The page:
If your mother is in a facility that is full service and you assigned her health insurance to them, their doctors, their labs, their pharmacy, then your choices may be limited, like with any HMO. Are you calling Medicare? Be sure the "laws" they are quoting are not just the policy of the facility for their convenience.
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Wow this all sounds tterrible. My mom is still at home and we get rx at local pharmacy in person, but I know about Express Script as that is what I use. Mom's pharmacy is not open 24/7 but I can get a very quick reply to a question. OTO, I have had trouble getting thru to ES to ask a simple question, and they are supposedly open 24/7.....I cannot imagine having to deal with the secretly-profitting organization associated with a nursing home that I'm paying $87,000 a year. Mom isn't in AL yet and we hope to avoid NH if possible. But these types of schemes do nothing to help the public trust level of these very expensive facilities. They should come clean and be very transparent of these profitable associations. It sounds illegal to me.
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I feel your pain, AnnOnymis. I was on the phone today for half an hour over the same issue I've called about at least four previous times. They were charging me for meds while my mom was in the hospital!!! They are still charging for the few meds that I get through Express Scripts, even though I've told them and told them and even made a formal list of the meds they should supply and what they should NOT and gave the list to everybody involved. I get so frustrated with all of it, if I had the room for her in my house, I think I would have taken her out of there a long time ago (and likely regretted it).

Hang in. I know how hard it is, and everybody who hasn't had someone in AL or a NH thinks that you do little to nothing because you loved one is "being taken care of." HUH!!!
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Experiencing this same issue in Washington state, in fact the caregiver is national (services in more than 30 states) and it has its own pharmacy service, both of which are run as "for profit" with a presence on the stock markeet (NASDAQ) AND buy/sell recommendations AND litigation issues involving fraud markup for medicare/medicade patients who are forced to by OTC drugs from THEIR pharmacy! The bubble wrap format has changed 3 times in the past year, the kinds of generics change almost monthly, as well. My attempts to find support has been 4 hours of phone calls to "wait and hold" numbers for Washington Health Plan Information. Extremely frustrating!
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Possibly, someone else is working the Pharmerica "deal"? You also have to get her OTC meds through their designated pharamacy?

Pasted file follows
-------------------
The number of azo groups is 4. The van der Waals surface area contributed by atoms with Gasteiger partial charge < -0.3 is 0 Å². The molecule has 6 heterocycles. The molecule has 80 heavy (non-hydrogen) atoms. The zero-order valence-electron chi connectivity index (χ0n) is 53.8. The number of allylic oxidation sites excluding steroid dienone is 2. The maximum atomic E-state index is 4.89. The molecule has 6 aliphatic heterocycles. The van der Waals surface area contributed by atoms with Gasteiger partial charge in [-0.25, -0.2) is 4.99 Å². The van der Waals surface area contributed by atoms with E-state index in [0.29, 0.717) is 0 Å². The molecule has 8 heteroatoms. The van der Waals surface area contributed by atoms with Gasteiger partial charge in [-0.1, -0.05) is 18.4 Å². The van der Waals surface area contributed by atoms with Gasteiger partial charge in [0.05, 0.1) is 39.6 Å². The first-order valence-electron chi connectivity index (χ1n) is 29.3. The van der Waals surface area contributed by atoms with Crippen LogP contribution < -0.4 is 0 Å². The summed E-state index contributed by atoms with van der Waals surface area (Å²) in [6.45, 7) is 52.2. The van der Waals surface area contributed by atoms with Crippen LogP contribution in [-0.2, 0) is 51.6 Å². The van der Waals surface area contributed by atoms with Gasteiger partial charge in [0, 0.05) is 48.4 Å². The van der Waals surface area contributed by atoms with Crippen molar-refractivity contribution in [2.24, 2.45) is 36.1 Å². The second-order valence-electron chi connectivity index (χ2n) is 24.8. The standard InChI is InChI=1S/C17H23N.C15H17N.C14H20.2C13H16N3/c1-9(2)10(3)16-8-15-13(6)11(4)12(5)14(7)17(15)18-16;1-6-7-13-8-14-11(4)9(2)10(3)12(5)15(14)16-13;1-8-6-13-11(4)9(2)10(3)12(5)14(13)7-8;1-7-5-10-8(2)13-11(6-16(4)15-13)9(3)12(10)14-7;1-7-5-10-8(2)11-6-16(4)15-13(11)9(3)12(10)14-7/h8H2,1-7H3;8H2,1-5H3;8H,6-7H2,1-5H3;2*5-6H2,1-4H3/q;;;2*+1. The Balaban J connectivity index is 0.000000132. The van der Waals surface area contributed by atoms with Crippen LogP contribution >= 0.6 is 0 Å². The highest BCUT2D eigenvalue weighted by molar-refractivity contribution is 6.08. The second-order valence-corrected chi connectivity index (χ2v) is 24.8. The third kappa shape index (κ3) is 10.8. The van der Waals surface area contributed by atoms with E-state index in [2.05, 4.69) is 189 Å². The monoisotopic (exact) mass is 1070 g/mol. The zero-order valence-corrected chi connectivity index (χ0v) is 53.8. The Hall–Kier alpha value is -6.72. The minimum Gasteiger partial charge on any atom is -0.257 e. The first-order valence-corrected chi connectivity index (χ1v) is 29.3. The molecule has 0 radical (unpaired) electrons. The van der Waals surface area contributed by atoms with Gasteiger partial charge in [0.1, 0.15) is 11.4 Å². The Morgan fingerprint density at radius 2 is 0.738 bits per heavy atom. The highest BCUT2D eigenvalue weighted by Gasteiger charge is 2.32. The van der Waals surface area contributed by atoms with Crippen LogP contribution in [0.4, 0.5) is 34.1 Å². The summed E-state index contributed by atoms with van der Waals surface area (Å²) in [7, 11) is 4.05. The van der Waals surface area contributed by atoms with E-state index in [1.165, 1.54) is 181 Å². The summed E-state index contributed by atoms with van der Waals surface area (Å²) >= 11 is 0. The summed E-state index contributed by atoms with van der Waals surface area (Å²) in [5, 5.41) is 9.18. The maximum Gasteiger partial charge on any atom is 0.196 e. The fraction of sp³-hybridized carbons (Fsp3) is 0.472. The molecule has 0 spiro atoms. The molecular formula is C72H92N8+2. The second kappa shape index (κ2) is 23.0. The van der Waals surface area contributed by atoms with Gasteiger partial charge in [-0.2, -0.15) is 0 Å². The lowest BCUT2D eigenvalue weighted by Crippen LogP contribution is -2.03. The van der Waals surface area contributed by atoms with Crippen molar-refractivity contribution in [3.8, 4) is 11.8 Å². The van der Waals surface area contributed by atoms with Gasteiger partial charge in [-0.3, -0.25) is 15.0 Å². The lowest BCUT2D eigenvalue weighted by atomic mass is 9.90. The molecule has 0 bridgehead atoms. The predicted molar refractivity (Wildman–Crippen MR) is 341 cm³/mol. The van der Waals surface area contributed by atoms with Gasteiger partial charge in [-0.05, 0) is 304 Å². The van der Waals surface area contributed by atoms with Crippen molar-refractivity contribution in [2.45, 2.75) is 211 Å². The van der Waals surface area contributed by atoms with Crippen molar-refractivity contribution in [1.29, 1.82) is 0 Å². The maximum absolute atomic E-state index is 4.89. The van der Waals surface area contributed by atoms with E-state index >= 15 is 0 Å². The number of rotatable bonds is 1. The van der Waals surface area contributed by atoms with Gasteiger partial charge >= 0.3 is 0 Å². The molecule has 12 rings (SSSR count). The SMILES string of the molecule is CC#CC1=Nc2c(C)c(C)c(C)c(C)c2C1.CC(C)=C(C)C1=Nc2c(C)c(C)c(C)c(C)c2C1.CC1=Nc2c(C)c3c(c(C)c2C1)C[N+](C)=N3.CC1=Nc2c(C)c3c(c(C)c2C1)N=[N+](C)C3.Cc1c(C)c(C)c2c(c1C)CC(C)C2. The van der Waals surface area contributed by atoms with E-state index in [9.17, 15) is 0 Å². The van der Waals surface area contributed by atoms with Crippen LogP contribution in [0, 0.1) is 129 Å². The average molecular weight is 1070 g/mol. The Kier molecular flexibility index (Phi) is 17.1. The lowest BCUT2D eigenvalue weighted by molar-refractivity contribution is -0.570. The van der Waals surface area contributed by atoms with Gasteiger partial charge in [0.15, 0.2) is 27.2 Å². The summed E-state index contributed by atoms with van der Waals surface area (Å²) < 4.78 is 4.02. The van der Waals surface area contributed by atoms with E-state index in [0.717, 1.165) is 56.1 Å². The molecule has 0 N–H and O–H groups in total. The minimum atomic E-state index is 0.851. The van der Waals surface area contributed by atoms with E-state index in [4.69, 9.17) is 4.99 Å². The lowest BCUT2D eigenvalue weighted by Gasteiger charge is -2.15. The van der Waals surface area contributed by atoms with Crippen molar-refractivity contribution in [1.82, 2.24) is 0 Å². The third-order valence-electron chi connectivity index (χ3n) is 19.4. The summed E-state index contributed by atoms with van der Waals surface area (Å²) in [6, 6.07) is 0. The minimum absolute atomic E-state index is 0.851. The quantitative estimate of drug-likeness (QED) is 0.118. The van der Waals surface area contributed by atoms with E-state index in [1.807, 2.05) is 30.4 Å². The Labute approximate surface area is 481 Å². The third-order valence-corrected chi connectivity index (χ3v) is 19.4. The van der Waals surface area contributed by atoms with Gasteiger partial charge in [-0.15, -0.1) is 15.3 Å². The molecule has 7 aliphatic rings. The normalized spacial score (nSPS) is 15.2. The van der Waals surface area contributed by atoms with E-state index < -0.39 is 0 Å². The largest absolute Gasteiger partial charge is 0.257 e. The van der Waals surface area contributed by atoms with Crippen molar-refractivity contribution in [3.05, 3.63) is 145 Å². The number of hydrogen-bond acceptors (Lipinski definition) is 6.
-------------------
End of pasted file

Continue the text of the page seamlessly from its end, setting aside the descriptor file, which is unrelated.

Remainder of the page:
Your state representative's office will be able to tell you if there is such a law.
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ONCEHATEDIL...it's a private pharmacy in NH, not the one you mentioned. The AL/NH facility has some type of deal with them. Yes, they do the bubbles, which can only works for some meds anyway (inhaler???) and not really applicable for all the "as needed" meds she takes, most OTC.
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Also, call your state relresentative's office, they will know about any such laws.
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Stargazer, is the service they are requiring you to use called Pharmerica? Not that this could be your problem as I am not familiar with NH laws, but I ran into this problem at my IL's SNF.

Pharmerica is a part owner of their SNF and as such requires all Medicare patients to use them for drugs. I was upset as my ILs have great insurance through Express- Scripts (3 month supplies one low copay)

The business manager had us sign some Pharmerica form during admission. I tried to explain to her we wanted to use their prescription coverage, she told me MEDICARE required they use Pharmerica. Huh.

Later when I read about Pharmerica - after googling them- and receiving a $600 bill for just one of FIL's meds from them- I went to the same business manager's office as at that point no one was on Medicare, both were private pay. At this meeting she informed me that SHE had nothing to do with med ordering and I should take it up with the nurses. (?)

I transferred all of their meds from Pharmerica (who was submitting to Express -Scripts but many of the meds has been ordered for more than 3 months which ends the coverage for Pharmerica ordered meds) now all of the meds are ordered through Express-Scripts.

When I googled Pharmerica I found out this nursing home "game" of theirs is a bit shady.

Of course this may not be your problem. But, could you contact Express Scripts and see if they would package differently to be in line with supposed law?
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In NJ my Mom's AL has to use the bubble meds. It apparently causes fewer mix ups. But each med is separate, e.g all lipitor on one strip, vitamins on another. Ask the AL for a copy of the law so you can review it yourself. Does your Mom have a prescription plan? The reason I ask . .. . when I was helping a friend thru a final illness, she was prescribed a rather expensive drug. She had insurance, but the co-pay was still high. She called every pharmacy in her area, gave them the name/dose of the medicine and her insurance info. The least expensive? The smallest independently owned pharmacy. And it was 2 blocks from her apt. Once you get the regs, you can call around to other pharmacies to get their charges. The reality is, they are trying to make dispensing drugs error free while using the least trained person they can find. When I see my Mom getting her meds, I (occasionally) ask the LPN which med is that? They never have ANY idea. They just pop out one from each bubble wrap in that time frame! All for $87,000 a year.